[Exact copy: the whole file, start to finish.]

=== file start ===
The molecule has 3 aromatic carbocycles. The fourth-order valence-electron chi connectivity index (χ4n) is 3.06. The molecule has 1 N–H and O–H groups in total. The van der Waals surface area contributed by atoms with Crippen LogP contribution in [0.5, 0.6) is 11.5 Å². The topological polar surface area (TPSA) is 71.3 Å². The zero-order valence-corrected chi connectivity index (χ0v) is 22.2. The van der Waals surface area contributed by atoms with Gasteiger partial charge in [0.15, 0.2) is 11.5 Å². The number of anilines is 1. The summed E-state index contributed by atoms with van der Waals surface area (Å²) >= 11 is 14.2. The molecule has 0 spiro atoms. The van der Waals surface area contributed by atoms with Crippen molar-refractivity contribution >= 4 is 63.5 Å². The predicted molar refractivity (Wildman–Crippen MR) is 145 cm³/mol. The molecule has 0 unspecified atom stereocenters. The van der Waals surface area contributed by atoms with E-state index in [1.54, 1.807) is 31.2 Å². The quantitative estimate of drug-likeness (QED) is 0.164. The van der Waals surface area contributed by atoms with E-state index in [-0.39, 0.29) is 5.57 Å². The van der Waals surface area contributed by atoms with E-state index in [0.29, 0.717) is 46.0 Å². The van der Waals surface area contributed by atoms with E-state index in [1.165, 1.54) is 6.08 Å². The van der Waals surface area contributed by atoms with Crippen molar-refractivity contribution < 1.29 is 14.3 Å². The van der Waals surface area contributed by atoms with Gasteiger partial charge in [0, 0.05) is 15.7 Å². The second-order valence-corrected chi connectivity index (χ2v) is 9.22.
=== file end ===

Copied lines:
The molecule has 3 aromatic carbocycles. The fourth-order valence-electron chi connectivity index (χ4n) is 3.06. The molecule has 1 N–H and O–H groups in total. The van der Waals surface area contributed by atoms with Crippen LogP contribution in [0.5, 0.6) is 11.5 Å². The topological polar surface area (TPSA) is 71.3 Å². The zero-order valence-corrected chi connectivity index (χ0v) is 22.2. The van der Waals surface area contributed by atoms with Gasteiger partial charge in [0.15, 0.2) is 11.5 Å². The number of anilines is 1. The summed E-state index contributed by atoms with van der Waals surface area (Å²) >= 11 is 14.2. The molecule has 0 spiro atoms. The van der Waals surface area contributed by atoms with Crippen molar-refractivity contribution >= 4 is 63.5 Å². The predicted molar refractivity (Wildman–Crippen MR) is 145 cm³/mol. The molecule has 0 unspecified atom stereocenters. The van der Waals surface area contributed by atoms with E-state index in [1.54, 1.807) is 31.2 Å². The quantitative estimate of drug-likeness (QED) is 0.164. The van der Waals surface area contributed by atoms with E-state index in [-0.39, 0.29) is 5.57 Å². The van der Waals surface area contributed by atoms with E-state index in [0.29, 0.717) is 46.0 Å². The van der Waals surface area contributed by atoms with E-state index in [1.165, 1.54) is 6.08 Å². The van der Waals surface area contributed by atoms with Crippen molar-refractivity contribution < 1.29 is 14.3 Å². The van der Waals surface area contributed by atoms with Gasteiger partial charge in [0, 0.05) is 15.7 Å². The second-order valence-corrected chi connectivity index (χ2v) is 9.22.